Sep 12, 2018
Goodwell, Okla. — Oklahoma Panhandle State University has received notice that the Oklahoma State Regents for Higher Education (OSRHE) have placed a moratorium on consideration of any change of function or expansion requests. This directly impacts Panhandle State’s planned MBA in Agribusiness, which will be included in that moratorium, and its implementation will be placed on hold for the immediate future.
The decision by OSRHE is in response to the recommendations from the Oklahoma Taskforce on the Future Higher Education. A working group will be appointed by the State Regents Chair to review best practices, national trends in light of the recommendations.
Panhandle State President, Dr. Tim Faltyn, spoke with Dr. Glen Johnson, Chancellor of OSRHE, and Dr. Debbie Blanke, OSRHE Vice Chancellor for Academic Affairs about this decision. “My response to the news was that there are going to be a lot of disappointed people in the panhandle region,” said Faltyn.
“I think I speak for all of us when I say I know that the State Regents are patient and wise, but implementing this moratorium is really holding us back from serving our students and our region as well as stopping our momentum to fulfilling our potential as a university.”
Shelbie Weeder, Panhandle State’s Assistant Coach of the seven time, and newly back-to-back, National Champion Rodeo team, was also disappointed in the news. “Many of our rodeo athletes go on to get their MBA,” she said. “Since we currently do not have an MBA program, that means after their four years with us, they leave to go on to other universities.”
“We lose our most experienced athletes who go on to become our opponents,” she added. “If we could keep them here an extra year, our program could only get stronger under their leadership.”
Kaylee Ann Smith, a senior, was hoping to complete an MBA at Panhandle State.
“Upon discovering that there would be an MBA program at OPSU, I fully intended from that moment on to receive my MBA here,” Smith said. “I compete on a rodeo scholarship and have applied for my fifth year of rodeo eligibility, which can only occur for those seeking a Master’s Degree. My family has invested money in the town of Goodwell in the form of housing because of my commitment of remaining at Panhandle,” Smith added.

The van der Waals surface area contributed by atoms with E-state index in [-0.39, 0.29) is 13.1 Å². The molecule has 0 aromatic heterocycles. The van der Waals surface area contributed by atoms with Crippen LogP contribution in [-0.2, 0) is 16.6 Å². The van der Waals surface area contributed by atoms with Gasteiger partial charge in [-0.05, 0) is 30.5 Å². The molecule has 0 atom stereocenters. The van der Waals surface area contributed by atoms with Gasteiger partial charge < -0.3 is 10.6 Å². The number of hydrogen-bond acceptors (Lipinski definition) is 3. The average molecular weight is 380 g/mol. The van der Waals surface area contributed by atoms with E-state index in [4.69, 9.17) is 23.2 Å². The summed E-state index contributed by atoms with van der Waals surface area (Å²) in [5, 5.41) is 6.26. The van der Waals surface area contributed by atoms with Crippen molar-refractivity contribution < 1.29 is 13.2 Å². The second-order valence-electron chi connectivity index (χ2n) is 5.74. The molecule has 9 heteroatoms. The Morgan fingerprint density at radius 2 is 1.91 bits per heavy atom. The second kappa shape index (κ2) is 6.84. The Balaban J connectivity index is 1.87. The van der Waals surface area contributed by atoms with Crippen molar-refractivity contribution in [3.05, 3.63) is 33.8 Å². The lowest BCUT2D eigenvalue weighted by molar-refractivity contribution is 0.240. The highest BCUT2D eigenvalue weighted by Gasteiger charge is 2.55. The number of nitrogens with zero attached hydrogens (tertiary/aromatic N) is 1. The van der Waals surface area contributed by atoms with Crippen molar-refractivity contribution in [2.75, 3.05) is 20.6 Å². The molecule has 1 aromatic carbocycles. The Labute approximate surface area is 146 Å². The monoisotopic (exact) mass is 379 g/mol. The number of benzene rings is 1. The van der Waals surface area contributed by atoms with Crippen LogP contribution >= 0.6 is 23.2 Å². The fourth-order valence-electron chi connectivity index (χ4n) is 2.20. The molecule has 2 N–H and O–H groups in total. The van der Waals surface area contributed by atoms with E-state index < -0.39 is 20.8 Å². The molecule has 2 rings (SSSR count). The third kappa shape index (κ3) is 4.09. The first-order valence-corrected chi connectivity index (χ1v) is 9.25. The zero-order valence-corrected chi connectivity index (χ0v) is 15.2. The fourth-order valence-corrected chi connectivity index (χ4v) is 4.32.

“Panhandle State has allotted me many opportunities from rodeo, academia, choir, and blessed me with relationships that will last forever. For these reasons, I would prefer to receive my MBA here.”
Faltyn, in his conversation with the Chancellor, requested that he and Panhandle State Vice President for Academic and Student Affairs Dr. Julie Dinger be part of the working group tasked with determining new policies moving forward.
“This moratorium is certainly disappointing news,” said Dinger. “Our team has worked closely with industry partners to develop a program that will move our region forward and everyone involved was excited to see our efforts realized.”
“We will not let this stop us from serving our communities,” Dinger added, “and we will continue to be proactive and innovative in serving the educational needs of our region.”
“As the number one agriculture producing county in the state and the seventh in the nation, not being able to bring this program is detrimental to our region and our industries,” Faltyn said. “My goal is to work with the State Regents to resolve this to Oklahoma’s benefit as quickly as possible.”
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